Health corporations were paying poverty wages even before conservative meltdown hit.
by Ish Theilheimer
HAMILTON, ON, March 7, 2009 – a special PublicValues.ca report – Even before the economic crisis hit, the people in Ontario's health care system who do the heavy lifting were struggling to make ends meet, and now they're facing the prospect of widespread layoffs and cutbacks.
The head of the union representing 20,000 hospital clerks, housekeepers, paramedics and registered practical nurses says many of her members have been working for years, in some cases, with expired contracts due to inadequate hospital funding. Now she expects staff cuts to be announced later this month following the provincial budget.
"Whenever there's a deficit, people look at the bottom, the grassroots, the real providers of service," says Sharleen Stewart, President of Service Employees International Union-Canada. "If they lay off our members, it's going to have a huge impact on the delivery of health services in this province, which is already in crisis."
She says many hospitals and health care companies failed to reach new contracts in 2007 and 2008, "when the economic crisis wasn't as relevant as it is now." Now, she says, "They're using it as an excuse. They're using their poor management from 2007 and 2008, and hiding it."
SEIU-Canada's Secretary-Treasurer Cathy Carroll says a crisis in home care is looming as they bargain with the Red Cross over new contracts. "The big issue is travel time, where workers aren't paid for travel between their clients," said Carroll. "Combined with the low wage they get, it puts them under the poverty line." The union has been lobbying the government to put more money into travel time so they can attract more people into the field.
"Given the economic time, there's jobs within that sector, it's a growing industry," said Carroll. "The government should be looking at how do we improve the working conditions of people in that sector," she said. "People are not going to be attracted to that sector until the government puts the funding there to make the job worthwhile to go out and do."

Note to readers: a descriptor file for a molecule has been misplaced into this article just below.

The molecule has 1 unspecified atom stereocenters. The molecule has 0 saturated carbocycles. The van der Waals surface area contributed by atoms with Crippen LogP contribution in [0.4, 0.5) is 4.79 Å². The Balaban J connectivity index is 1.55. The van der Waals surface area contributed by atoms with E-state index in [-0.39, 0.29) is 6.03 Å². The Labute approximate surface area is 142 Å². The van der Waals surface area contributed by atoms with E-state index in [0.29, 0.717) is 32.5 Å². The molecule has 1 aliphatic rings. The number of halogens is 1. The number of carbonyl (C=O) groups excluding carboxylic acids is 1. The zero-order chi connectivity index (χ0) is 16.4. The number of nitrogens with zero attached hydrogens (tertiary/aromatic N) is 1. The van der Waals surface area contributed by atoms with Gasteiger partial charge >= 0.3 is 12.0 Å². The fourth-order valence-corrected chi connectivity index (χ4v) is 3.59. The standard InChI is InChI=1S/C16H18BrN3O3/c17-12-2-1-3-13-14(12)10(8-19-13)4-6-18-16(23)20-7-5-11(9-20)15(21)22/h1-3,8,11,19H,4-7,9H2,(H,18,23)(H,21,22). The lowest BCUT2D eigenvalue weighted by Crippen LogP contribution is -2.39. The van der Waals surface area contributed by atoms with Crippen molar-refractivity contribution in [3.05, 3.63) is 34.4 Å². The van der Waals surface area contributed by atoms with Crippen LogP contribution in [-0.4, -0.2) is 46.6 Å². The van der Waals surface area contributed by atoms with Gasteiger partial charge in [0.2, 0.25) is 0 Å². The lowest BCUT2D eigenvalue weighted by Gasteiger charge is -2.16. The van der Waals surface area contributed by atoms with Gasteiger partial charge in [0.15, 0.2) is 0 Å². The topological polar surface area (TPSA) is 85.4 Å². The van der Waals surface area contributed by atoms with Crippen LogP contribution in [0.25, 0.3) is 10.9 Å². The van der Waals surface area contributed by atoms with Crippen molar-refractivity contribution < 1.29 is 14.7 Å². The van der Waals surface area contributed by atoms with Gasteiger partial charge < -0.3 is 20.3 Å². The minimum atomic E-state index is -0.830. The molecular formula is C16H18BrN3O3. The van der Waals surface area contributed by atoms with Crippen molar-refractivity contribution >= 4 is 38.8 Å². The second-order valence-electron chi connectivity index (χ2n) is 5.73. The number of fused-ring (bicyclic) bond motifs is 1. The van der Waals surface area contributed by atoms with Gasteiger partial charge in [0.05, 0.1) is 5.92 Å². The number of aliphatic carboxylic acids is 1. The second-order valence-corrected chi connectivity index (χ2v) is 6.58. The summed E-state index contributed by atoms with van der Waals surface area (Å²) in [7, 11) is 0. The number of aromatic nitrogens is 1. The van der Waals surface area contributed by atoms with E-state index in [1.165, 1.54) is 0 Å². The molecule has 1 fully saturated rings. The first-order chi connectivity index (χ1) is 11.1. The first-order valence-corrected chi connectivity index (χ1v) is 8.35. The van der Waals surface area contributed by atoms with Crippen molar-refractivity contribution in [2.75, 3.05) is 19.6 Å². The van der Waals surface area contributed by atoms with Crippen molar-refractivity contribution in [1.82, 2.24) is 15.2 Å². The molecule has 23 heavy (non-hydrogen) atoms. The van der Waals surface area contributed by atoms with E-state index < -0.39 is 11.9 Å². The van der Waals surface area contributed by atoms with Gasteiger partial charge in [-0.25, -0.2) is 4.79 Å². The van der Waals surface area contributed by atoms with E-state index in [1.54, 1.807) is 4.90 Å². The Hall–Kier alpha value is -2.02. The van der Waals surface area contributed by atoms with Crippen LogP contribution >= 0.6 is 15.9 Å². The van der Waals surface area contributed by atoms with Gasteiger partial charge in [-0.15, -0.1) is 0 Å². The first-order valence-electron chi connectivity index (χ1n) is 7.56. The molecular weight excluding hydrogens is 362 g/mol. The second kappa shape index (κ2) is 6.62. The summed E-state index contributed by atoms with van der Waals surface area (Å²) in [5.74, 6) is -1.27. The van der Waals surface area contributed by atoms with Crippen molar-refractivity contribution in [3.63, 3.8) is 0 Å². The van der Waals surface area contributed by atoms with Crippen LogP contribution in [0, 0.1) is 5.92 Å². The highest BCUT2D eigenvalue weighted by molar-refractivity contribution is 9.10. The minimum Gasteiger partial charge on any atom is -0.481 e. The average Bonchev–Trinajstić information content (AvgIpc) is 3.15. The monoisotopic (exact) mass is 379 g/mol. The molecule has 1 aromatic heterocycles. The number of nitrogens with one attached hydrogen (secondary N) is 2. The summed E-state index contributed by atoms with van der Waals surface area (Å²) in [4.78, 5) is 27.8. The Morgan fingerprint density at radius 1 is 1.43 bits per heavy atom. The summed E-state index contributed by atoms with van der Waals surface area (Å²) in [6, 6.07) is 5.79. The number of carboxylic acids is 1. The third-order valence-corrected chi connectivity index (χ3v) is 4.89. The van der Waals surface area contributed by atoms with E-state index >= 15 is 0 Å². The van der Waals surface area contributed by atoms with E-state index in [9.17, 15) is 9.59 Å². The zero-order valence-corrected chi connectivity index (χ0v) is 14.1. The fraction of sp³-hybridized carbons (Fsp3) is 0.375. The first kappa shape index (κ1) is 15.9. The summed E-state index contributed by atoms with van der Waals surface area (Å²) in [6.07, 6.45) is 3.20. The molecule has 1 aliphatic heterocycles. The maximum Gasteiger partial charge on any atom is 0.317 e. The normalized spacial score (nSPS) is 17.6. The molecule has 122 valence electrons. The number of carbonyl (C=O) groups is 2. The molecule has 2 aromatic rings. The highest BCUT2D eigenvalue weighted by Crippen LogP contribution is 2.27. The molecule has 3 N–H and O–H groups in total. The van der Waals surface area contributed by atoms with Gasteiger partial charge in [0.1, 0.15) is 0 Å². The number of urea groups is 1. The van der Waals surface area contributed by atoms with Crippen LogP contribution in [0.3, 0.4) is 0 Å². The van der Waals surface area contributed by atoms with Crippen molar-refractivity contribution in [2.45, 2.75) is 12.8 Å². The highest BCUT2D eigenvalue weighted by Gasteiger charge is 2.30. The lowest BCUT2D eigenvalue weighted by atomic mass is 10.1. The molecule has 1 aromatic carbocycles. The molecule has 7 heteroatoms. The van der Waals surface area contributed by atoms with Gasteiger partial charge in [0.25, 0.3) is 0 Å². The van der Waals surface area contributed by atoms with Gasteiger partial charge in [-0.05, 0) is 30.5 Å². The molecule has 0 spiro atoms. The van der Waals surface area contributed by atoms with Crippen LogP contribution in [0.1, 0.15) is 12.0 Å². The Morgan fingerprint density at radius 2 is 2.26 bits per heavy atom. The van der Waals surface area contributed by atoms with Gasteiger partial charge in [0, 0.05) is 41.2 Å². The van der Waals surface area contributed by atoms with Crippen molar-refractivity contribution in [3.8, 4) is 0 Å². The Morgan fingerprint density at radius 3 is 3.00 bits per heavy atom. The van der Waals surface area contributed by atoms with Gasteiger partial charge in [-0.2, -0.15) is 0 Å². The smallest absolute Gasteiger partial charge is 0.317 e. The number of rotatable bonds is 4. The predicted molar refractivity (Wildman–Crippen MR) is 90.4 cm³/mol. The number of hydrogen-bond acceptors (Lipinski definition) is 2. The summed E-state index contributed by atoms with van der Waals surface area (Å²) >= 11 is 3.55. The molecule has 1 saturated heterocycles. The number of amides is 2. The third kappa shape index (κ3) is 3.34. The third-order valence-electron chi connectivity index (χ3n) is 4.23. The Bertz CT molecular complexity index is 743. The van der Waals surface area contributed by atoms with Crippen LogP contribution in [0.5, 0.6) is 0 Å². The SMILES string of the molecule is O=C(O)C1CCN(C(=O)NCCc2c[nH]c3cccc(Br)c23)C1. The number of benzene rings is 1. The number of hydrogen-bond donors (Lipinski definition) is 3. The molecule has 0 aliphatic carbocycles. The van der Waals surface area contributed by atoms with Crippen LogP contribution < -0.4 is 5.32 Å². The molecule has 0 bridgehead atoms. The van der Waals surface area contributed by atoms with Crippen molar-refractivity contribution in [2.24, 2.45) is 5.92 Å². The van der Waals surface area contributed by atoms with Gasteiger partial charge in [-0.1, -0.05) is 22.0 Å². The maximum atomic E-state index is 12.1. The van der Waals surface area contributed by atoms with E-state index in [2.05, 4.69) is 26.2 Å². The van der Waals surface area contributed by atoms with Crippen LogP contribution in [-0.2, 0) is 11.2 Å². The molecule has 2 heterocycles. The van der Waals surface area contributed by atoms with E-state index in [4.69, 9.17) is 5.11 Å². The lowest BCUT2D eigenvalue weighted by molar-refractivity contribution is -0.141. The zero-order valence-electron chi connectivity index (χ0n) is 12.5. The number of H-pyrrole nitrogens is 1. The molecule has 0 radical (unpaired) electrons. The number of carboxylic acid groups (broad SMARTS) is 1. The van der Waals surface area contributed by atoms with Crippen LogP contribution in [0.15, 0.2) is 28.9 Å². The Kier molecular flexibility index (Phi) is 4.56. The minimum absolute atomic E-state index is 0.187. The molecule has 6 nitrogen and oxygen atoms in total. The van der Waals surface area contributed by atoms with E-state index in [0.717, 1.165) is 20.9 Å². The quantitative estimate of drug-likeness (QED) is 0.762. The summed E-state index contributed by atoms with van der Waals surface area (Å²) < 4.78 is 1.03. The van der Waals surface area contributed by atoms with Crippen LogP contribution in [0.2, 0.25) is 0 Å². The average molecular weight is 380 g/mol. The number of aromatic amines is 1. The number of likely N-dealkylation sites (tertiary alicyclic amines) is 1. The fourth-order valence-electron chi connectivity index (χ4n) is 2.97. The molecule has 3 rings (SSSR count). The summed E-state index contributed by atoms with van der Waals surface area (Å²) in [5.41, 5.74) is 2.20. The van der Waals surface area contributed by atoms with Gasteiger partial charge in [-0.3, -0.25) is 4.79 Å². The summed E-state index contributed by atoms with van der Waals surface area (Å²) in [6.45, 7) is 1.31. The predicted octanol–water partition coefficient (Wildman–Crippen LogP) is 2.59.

Sharleen Stewart and Cathy Carroll of SEIU-Canada talk about how home care services are being affected by the economic crisis: (5:11)
Bringing down the cost of health care is a central concern for governments, and better home care services are usually cited as a component of health care reform. "They keep saying home care's the answer," said Carroll. "And we believe home care's the answer, but until you have a stable, well-compensated workforce to deliver home care, you're not going to have the resources you need to move forward."
Stewart says health care "has become a commodity for a lot of for-profit corporations," with home care a case in point. "If it was managed right and brought into the public system, it could be an economic stimulus. As well, it could be something the government could control under their own envelope, rather than worried about dollars and the profiteers coming in."
"As long as there's always that profit line... then you're going to see bad results in the delivery of service."
Ish Theilheimer has been Publisher of the leading, and oldest, independent Canadian online newsmagazine, StraightGoods.ca, since founding it in September 1999. He is also Managing Editor of PublicValues.ca. He lives wth his wife Kathy in Golden Lake, ON, in the Ottawa Valley.